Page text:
Immunization and Processing

As soon as it enters the program, a goat is immunized with HIV proteins purified from inactivated viruses. The goats receive booster shots on a regular schedule (every two weeks to every two months for a period of five to seven months) with HIV proteins and synthetic peptides. The HIV proteins are derived from selected strains of the virus grown in cultured cell lines; the virus is purified and lysed to yield released-proteins in solution. The synthetic peptides, made using standard procedures, have amino acid sequences that represent regions on HIV and are designed to amplify the immune responses to specific targets on the virus. Some regions of the virus fail to provoke an immune response in humans, but they do provoke an immune response in animals.

After 12 weeks, the goats are bled and their plasma is tested for immune response to HIV. The initial tests are a simple Western blot assay and an enzyme immunoassay to quantify antibody levels. Doctors use these tests to diagnose HIV in human patients; they are slightly modified to work on goat plasma. The Western blot assay is based on Genelabs' HIV Blot 2.2 kit, but the signal-generating second-antibody conjugate supplied in the kit was changed to detect goat antibodies instead of human antibodies. The enzyme immunoassay uses components in the Abbott Diagnostics gO EIA kit, except buffers were modified to decrease nonspecific effects.

Plasma that meets the acceptance criteria for these tests undergoes a cell culture assay to determine its ability to neutralize HIV. This assay predicts how the antibody will function in patients.

This process of boosting and testing immune response continues until the plasma contains high concentrations of antibodies targeted to at least seven or eight HIV epitopes not recognized by the human immune system. Then, plasma is collected through plasmapheresis under strict blood-banking procedures in a fully closed and sterile system. The plasmapheresis system currently used is a Baxter autopheresis machine, which is connected by catheter to the goat's jugular vein. It collects whole blood, separates the cells from the plasma by centrifugal action, and then returns the cells to the goat's circulation along with a small amount of anticoagulant. Plasma is retained in the collection bag, which is sealed, wrapped, and frozen for storage. New catheters, collection bags, and tubing sets are used for each animal.

The plasma bags are frozen and shipped to the facility in Auckland, where they are put through a standard fractionation process. Goat plasma is similar to human plasma, so the fractionation process is basically the same. Caprine IgG is extracted from the pooled plasma using immunoglobulin-specific ligand affinity chromatography, which yields 90 to 95% pure product. After adjustment of pH and salt concentration, it is then purified to >98% IgG by ion exchange chromatography. The purified IgG is formulated by buffer exchange and diluted to the required concentration. The company works in 25-L batches of plasma (requiring about 50 bags) to yield 50 to 60 L of finished product. The projected antibody concentration for each batch is based on bag-by-bag analysis.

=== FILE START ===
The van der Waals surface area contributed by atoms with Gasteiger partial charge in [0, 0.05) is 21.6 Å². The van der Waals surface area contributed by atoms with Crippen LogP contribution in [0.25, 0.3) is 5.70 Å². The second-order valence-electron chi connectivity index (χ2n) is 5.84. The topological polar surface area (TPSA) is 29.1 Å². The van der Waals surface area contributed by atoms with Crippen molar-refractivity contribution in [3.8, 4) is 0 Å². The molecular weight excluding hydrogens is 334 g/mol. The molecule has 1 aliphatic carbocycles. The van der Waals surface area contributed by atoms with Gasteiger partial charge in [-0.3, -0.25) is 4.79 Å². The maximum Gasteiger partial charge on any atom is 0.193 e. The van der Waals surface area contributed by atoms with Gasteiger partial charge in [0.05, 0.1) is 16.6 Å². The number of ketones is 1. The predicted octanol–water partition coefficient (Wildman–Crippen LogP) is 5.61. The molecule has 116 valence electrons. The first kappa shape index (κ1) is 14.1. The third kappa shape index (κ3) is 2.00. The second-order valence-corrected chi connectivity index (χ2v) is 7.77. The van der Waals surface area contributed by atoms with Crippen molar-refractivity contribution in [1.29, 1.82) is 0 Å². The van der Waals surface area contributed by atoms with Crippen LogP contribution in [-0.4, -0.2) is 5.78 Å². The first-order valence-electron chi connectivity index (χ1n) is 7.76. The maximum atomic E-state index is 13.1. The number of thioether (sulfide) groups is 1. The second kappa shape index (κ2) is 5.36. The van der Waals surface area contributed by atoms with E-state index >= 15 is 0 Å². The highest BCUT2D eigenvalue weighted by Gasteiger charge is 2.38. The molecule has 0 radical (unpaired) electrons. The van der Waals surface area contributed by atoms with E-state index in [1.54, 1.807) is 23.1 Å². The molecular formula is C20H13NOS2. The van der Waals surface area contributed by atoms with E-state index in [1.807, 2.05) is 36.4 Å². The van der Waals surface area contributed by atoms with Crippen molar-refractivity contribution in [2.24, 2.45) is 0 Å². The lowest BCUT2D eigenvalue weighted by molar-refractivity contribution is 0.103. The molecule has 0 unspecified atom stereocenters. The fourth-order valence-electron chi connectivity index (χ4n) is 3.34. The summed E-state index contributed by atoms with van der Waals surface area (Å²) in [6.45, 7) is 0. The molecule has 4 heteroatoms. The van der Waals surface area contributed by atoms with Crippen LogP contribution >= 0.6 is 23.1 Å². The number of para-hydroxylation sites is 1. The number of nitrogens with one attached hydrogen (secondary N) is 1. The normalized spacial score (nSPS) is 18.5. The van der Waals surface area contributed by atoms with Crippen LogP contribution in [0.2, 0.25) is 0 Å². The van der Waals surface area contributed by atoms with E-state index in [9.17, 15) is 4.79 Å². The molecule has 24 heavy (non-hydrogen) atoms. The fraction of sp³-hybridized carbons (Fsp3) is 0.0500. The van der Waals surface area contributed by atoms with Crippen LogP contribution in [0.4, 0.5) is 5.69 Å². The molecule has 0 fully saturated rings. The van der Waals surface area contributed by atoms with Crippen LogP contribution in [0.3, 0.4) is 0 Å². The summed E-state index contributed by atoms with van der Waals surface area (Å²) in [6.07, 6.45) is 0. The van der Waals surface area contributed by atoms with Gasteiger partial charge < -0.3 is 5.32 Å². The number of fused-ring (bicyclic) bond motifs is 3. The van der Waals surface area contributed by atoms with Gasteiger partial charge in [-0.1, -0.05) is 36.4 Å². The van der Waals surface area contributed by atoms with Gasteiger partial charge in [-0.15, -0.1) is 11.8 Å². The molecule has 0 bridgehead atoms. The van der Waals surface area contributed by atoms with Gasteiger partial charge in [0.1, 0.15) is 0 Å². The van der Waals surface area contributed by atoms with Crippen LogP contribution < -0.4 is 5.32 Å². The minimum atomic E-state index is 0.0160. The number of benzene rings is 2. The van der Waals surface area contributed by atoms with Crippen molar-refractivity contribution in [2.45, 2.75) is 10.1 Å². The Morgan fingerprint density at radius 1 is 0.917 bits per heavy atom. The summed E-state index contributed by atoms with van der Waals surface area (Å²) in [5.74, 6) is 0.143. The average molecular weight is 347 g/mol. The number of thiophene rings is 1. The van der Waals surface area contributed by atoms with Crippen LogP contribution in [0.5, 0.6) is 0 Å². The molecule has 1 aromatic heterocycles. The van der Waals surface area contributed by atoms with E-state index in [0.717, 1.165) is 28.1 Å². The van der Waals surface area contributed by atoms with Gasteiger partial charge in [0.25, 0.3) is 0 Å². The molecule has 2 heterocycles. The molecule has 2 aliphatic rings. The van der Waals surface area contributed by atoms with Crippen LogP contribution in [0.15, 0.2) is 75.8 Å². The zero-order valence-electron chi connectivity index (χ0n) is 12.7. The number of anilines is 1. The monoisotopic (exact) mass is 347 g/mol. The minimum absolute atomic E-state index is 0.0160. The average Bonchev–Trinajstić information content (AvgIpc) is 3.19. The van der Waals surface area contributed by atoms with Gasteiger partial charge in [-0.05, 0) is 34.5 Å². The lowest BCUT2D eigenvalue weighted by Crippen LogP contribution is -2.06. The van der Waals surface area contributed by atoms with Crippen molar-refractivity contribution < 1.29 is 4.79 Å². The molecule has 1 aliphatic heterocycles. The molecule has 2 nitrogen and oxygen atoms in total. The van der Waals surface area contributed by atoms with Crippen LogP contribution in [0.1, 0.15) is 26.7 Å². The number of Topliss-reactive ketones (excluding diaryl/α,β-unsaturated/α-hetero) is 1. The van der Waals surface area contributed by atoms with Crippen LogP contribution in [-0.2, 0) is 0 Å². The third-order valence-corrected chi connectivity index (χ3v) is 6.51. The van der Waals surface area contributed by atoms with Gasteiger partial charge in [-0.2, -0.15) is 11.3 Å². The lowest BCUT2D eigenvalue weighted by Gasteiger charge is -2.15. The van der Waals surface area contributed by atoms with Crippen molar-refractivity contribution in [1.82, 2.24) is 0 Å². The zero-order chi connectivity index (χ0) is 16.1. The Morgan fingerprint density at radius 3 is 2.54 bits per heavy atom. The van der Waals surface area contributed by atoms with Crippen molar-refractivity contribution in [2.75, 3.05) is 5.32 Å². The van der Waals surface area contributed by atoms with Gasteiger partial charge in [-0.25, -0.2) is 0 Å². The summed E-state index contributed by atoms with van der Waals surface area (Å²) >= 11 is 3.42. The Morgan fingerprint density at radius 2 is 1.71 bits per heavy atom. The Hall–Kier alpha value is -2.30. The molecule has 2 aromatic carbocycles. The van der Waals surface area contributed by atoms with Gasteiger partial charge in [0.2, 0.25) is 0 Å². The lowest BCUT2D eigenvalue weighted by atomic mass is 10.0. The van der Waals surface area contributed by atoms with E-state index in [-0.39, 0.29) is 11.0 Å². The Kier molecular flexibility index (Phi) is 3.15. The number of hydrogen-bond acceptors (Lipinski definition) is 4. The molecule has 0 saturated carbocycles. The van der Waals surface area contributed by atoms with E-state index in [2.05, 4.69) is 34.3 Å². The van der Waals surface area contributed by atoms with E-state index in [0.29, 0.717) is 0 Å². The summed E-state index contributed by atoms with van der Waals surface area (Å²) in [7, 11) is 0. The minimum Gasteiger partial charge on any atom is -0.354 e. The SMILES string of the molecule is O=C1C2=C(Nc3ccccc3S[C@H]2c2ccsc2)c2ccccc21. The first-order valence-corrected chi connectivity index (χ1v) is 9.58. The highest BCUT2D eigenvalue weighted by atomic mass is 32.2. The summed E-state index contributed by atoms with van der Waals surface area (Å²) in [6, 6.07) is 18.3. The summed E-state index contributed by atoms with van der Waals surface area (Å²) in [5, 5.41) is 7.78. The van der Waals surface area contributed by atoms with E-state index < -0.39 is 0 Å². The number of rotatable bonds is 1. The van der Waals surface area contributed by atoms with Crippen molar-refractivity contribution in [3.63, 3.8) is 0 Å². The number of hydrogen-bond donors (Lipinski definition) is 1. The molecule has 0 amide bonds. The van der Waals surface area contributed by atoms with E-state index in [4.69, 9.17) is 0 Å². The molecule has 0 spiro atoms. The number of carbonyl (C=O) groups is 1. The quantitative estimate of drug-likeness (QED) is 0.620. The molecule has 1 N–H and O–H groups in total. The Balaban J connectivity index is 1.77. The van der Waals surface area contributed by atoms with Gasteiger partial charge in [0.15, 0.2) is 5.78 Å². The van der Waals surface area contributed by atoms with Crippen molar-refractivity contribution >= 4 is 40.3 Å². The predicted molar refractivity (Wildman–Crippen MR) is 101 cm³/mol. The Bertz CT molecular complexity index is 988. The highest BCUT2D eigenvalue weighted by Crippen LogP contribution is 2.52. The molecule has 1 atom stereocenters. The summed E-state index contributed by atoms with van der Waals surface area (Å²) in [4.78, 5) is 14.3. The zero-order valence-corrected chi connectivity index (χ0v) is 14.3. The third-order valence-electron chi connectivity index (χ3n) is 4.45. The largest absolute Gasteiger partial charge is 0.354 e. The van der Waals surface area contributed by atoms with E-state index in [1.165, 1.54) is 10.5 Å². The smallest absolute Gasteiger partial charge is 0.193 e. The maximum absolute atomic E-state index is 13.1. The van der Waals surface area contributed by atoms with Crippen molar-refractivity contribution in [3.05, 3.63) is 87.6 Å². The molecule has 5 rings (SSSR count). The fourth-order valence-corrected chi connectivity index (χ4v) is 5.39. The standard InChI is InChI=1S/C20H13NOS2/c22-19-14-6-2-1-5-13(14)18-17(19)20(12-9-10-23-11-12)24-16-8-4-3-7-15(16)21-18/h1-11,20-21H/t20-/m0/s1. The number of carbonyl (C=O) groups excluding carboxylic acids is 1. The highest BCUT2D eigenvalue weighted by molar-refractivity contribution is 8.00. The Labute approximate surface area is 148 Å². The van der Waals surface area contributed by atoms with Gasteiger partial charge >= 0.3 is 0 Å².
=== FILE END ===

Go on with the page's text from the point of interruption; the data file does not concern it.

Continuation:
The company currently has a scale-up plan in place for a 200-L plasma batch size. A new facility adjacent to the current laboratory will be built to accommodate the enlarged plant. This is expected to take 18 to 24 months, depending on overall progress in the clinical development program and the final phases of the process development plan, particularly validation.

The key challenge Virionyx faces is the herd. Work is underway to quadruple the herd in the next two years, increasing the number of goats from the current 600 to several thousand. The logistics of obtaining, immunizing, and maintaining so many animals are significant but certainly not impossible to overcome. All specifications for the product have been established and a quality-management program is in place.

Toxicity Testing

Our firm, like all companies producing animal-based products, was required to meet stringent safety standards, detailed in several sets of manufacturing guidelines prior to the start of clinical trials in March 2001.

4–7

These guidelines are designed to minimize the risk of cross-species infection and other problems related to nonhuman material. They cover all aspects of the production of biopharmaceuticals from nonhuman sources, from animal husbandry to surveillance for infectious agents (such as culture tests for bacteria, fungi, and mycoplasma and PCR probes for microorganisms).

One of the most critical steps is removing antibodies that could have adverse effects on patients. Some of these antibodies are stimulated in the goats by human proteins that were incorporated into the viral envelope from infected cells during the budding process. The human host cell proteins are copurified into the viral protein immunogen mixture used in the goats. We minimize the host cell proteins by passage of the viral protein mixture through an affinity column containing immobilized antibodies. The immobilized antibodies are crossreactive against the host cell proteins and capture these proteins but not the viral proteins, which are processed into the immunogen.

In addition, antibodies that are crossreactive to human targets occur naturally in goat plasma and can only be removed through affinity absorption. Selected human proteins are immobilized on the affinity matrix, and goat plasma is passed over the matrix to remove the unwanted antibodies. The process does not affect the desired active antibodies, which are not reactive against the immobilized proteins.

HRG is then formulated into an intravenous solution. We specify 10 mg/mL of caprine IgG antibodies in a sterile saline solution with a pH 6.0 to 7.5. Final packaging is completed onsite in 50-mL glass vials. The final product is tested - according to FDA guidelines in an FDA-approved laboratory - for HIV antibody activity, sterility, toxicity to human red and white blood cells, and biological activity. This process takes about four days per batch.